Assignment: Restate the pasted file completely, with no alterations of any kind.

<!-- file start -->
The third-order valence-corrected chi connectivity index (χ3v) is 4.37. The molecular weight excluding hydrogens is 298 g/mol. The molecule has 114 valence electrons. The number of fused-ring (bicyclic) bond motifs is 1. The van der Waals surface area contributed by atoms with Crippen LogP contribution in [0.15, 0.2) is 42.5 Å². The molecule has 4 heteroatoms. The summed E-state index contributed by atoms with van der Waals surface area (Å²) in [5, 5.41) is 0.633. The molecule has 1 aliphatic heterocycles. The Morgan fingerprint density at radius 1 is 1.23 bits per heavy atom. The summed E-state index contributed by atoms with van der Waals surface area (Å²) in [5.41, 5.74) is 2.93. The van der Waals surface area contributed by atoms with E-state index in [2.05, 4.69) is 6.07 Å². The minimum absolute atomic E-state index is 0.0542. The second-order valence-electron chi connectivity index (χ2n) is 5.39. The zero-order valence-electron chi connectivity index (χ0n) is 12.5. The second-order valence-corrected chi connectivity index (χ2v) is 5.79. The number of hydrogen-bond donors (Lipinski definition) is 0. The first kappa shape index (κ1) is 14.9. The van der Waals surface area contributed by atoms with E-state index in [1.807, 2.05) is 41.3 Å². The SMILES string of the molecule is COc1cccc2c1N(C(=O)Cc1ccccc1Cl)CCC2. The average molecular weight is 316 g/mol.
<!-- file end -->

The third-order valence-corrected chi connectivity index (χ3v) is 4.37. The molecular weight excluding hydrogens is 298 g/mol. The molecule has 114 valence electrons. The number of fused-ring (bicyclic) bond motifs is 1. The van der Waals surface area contributed by atoms with Crippen LogP contribution in [0.15, 0.2) is 42.5 Å². The molecule has 4 heteroatoms. The summed E-state index contributed by atoms with van der Waals surface area (Å²) in [5, 5.41) is 0.633. The molecule has 1 aliphatic heterocycles. The Morgan fingerprint density at radius 1 is 1.23 bits per heavy atom. The summed E-state index contributed by atoms with van der Waals surface area (Å²) in [5.41, 5.74) is 2.93. The van der Waals surface area contributed by atoms with E-state index in [2.05, 4.69) is 6.07 Å². The minimum absolute atomic E-state index is 0.0542. The second-order valence-electron chi connectivity index (χ2n) is 5.39. The zero-order valence-electron chi connectivity index (χ0n) is 12.5. The second-order valence-corrected chi connectivity index (χ2v) is 5.79. The number of hydrogen-bond donors (Lipinski definition) is 0. The first kappa shape index (κ1) is 14.9. The van der Waals surface area contributed by atoms with E-state index in [1.807, 2.05) is 41.3 Å². The SMILES string of the molecule is COc1cccc2c1N(C(=O)Cc1ccccc1Cl)CCC2. The average molecular weight is 316 g/mol.